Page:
I think the questions you raise are THE questions that Joan raises. Isn't it fantastic that one person, yes person from 500+ years ago had so much of an impact in her boldness!
I agree with you on the Christian war-- no such thing. Even in the 13th century the justifications for what was an "acceptable" defensive war were far more stringent than what we "baptize" today.
Where power is, power can be corrupted. The stories we hear are the extremes. And so is Joan... very extreme, perhaps in an attempt to restore balance to the world pulled off center. No easy task. And yet it was courageous, extreme, radical (Christian) abolitionists, who upon returning to their center were able to point out what we see now.
How true that the idols we set up turn into demanding bloodthirsty gods: profit, consumerism, ethnocentrism,... all have the devastating effects you mention.
I think what made her saintly was that she remained true to a vision. Well maybe not saintly, at least heroic. I think what eventually gets a place in history for her is that when everyone else is calling her "witch" "demon" etc... she strives.
Not done on this one ... but a start.

George

Anonymous said...

Jarde and Gwen's comments about The Lark interest me as I am also struggling with the scene Sajeev and I are working on from Anouilh...
She seems to embody extreme ends of the spectrum, and all at once...
She is both the young country girl and the clever manipulator, both the naive innocent and the smartest person in the room. It's not a question of either/or, it's genuinely all true at the same time.... an interesting challenge for an actor...
Erika

Anonymous said...

Just a starting point for my thoughts on my and Taylor's scene in Shaw. I agree with Taylor's earlier assertion that our scene addresses the theme of "The Call", and to take it a step further I've found in Shaw's characters an example of what can happen when the boundaries between personal beliefs and collective/communal welfare are blurred.
Joan and Dunois both possess a strong sense of loyalty to and pride in their country, and neither wants to see the English invade France and re-arrange its socio-cultural structure. They are both working toward the same goal but their motivations are different. Dunois takes a more egalitarian approach, asserting that God is impartial "and has to be fair to your enemy too." Joan asserts that God will protect France because the English have gone against His will -- and the natural order-- by choosing to invade a country that God did not mean for them to inhabit.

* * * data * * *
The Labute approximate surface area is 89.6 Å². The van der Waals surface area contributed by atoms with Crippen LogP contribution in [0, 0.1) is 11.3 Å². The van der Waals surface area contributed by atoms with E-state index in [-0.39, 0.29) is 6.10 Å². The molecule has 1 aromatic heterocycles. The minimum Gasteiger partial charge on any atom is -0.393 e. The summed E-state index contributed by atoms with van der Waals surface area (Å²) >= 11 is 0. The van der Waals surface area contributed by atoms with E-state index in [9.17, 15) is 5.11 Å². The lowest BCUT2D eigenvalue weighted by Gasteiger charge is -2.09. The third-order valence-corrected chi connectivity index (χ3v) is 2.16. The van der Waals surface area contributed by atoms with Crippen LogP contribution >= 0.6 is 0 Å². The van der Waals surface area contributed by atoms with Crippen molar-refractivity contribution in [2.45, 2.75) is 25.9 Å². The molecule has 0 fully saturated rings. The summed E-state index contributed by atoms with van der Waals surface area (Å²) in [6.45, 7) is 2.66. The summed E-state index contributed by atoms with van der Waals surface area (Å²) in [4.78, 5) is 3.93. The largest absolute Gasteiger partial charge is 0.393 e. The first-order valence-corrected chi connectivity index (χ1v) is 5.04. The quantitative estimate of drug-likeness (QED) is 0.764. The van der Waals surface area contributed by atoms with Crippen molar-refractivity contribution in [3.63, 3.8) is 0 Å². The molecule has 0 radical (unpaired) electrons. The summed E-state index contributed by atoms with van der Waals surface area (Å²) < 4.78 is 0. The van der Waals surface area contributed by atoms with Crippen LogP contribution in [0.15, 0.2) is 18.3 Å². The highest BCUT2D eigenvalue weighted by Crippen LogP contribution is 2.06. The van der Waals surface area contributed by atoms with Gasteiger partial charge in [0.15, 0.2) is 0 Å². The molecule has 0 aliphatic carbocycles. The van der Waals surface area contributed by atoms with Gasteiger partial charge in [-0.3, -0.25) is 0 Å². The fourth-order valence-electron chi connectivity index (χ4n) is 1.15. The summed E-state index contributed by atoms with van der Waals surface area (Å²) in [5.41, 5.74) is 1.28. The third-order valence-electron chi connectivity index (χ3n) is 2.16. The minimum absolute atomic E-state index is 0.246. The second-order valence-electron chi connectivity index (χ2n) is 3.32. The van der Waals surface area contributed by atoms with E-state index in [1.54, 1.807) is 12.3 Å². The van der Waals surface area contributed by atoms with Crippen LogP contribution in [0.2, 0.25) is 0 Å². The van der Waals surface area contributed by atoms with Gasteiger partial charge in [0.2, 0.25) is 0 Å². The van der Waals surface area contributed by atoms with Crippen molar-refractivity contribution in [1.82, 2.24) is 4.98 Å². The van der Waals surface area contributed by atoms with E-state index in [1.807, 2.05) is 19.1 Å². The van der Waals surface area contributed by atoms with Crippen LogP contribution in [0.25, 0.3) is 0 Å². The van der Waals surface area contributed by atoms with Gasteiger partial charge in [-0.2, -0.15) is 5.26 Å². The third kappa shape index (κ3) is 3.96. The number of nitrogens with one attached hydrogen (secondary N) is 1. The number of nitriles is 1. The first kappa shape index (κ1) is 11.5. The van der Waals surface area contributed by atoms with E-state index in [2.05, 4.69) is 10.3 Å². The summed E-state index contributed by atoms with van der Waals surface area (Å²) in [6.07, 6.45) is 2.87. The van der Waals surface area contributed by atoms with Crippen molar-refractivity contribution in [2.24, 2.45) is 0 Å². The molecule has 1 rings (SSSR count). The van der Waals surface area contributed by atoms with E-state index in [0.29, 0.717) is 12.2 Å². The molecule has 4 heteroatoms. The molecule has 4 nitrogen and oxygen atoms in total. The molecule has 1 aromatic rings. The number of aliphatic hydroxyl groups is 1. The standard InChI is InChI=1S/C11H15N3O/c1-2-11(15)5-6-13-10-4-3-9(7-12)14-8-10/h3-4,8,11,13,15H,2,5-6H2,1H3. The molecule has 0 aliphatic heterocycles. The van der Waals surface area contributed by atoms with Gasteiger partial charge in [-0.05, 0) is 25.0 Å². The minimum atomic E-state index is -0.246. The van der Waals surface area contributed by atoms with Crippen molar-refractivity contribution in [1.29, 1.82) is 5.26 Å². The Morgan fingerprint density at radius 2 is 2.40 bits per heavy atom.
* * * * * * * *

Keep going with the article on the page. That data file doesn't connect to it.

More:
As Joan and Dunois argue their positions, it occurs to me that the issue is not so much their faiths in God (or their levels of faith), but their strategic choices as soldiers/fighters.
Anyway...don't want to digress too much. In keeping the focus on Joan, the scene represents the strength of her call. At the opening Joan is weary, homesick, and frustrated. She's ready to go home, but is also struggling with her desire for the action of the battlefield. She's disheartened that no one seems to appreciate her hard work and accomplishments. Kinda like a teenager that thinks they have all the answers, and then whines when people complain about them.
Nevertheless, she hears the Bells and the voices and in an instant she knows exactly what she needs to do-- and no one can stop her, as if someone pressed a little 'reset' button.
Another little side note...Joan's belief in her mission never wavers...even when she herself feels weary from arguing and persuading, she never once doubts the necessity of her mission (at least not in this scene)--- ooo! our scene now addresses two themes YAY!
Ok, quick summary-- our scene demonstrates the strength and clarity of her mission/vision, and how Joan gives herself entirely over to God's mission.
Ok I'll take a break here and come back to add two more cents.
Thanks!
~~~Colista